Talk about hangdog. Mark Martin's car had been flipped and turned into a sparking bottle rocket heading to the white flag at Talladega last Sunday. He finished 28th, and the final thread connecting him to hopes of his first Sprint Cup championship had frayed to the point of nothingness.

His frustration was evident in his tone, his words and the look on his face. Tough old Mark Martin looked liked all-in, like he would just as soon head home to drink lemonade on the porch.

The problem is, he can't. There are still three races left in the 2009 season. There are still obligations to team and sponsors and himself, and even the faintest of hopes that he still can catch and pass Jimmie Johnson in the Chase for the NASCAR Sprint Cup.

So this weekend, Martin will arrive at Texas Motor Speedway for the Dickies 500 and commence to picking himself up off a deck upon which he now finds himself splattered.

"I am tired of the points," Martin, who is now 184 behind Johnson, said this week, "I'm not just saying that because of being behind. We were chasing points to get into the Chase, and now that we're here, that's all people are talking about. I'm just ready to have a fresh outlook and get back to it just being about the race itself."

At least Martin will not be alone in his boot-strap pull. Hendrick Motorsport team-mate Jeff Gordon also went through a major deflation at Talladega. Like Martin, he was in position to gain good ground on Johnson late in the race. Although he did not crash, he ran out of fuel and limped home 20th and now trails the Chase leader by 192 points.

"I can't wait to get back there," Gordon said of Texas.

The pessimists, the quitters, would ask 'Why?', and Martin's crew chief didn't have to dig very deep at all to answer that question.

"Winning," Alan Gustafson said, "Winning is the biggest thing. It's a huge deal. There are a lot of good teams and good drivers that haven't won a race. We have to stay hungry. We have a chance to win at Texas."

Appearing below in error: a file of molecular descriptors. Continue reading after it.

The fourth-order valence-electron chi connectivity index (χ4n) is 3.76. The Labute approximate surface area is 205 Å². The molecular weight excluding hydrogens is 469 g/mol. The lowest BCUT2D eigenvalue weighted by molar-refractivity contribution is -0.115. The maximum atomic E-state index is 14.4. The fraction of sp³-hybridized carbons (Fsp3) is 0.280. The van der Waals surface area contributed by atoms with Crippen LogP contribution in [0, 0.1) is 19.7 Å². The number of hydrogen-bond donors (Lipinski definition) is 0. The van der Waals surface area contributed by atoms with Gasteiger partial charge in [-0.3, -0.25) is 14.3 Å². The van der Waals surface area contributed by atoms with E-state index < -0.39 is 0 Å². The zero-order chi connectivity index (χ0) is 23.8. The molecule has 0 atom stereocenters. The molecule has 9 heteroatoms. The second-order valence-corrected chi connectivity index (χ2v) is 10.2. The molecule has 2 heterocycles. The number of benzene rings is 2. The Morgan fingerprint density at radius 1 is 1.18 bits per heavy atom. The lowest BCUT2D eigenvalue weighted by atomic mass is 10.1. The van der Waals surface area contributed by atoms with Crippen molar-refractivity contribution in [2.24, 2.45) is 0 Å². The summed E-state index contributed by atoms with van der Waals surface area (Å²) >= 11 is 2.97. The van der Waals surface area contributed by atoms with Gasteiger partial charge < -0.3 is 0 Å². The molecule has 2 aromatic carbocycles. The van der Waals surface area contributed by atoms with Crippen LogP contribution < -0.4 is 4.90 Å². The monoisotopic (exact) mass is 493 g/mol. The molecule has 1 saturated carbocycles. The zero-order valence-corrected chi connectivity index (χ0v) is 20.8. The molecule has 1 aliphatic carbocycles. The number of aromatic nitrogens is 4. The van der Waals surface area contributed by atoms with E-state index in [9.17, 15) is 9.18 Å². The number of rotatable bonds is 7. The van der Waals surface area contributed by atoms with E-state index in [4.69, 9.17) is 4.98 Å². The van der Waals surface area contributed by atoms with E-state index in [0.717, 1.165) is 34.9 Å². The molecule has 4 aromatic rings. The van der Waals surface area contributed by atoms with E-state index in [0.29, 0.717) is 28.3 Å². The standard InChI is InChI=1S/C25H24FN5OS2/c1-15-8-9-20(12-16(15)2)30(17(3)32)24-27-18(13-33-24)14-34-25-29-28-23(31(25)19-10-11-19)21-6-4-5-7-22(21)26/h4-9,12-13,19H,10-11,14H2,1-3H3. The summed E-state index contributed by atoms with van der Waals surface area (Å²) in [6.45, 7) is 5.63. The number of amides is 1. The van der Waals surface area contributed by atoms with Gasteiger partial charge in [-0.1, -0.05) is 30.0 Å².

That is true for Gustafson and Martin, and it's also true for Gordon. Martin has a victory at the 1.5-mile track. It came in 1998, the track's second year of existence. But that is not the only time he has been in contention there. Martin has finished in the top ten in nine of his 17 starts. And he has finished on the lead lap in every one of those 17 starts - something no other driver has done.

"Texas is a great place to race," Martin said, "I have a lot of fans that go there because it's kind of close to my home in Batesville. We have a lot of charged-up fans there. It's a great track and a great place to race. We're going to go there, try to sit on the pole, lead every lap and win the race."

Although Martin's love of the Fort Worth track dates back more than a decade, Gordon's love is newly blossomed. For year after year, TMS was known as one of those very few places where Gordon had not won a race but, in April, that all changed. Gordon, whose only 43rd-place finishes in 578 Cup starts have come at Texas, broke through with a victory and is using the knowledge that he can get another to dust himself off and move forward in the wake of Talladega. Won't be easy, he said.

"To get another win, though, we'll need to take a another step forward," Gordon noted, "If we showed up this weekend with the same set-up we used in April, we'd run 15th. That's just the way the sport is. Everybody is constantly learning, and the competition is constantly getting better and quicker."
by Jim Pedley / Special to the Sporting News NASCAR Wire Service


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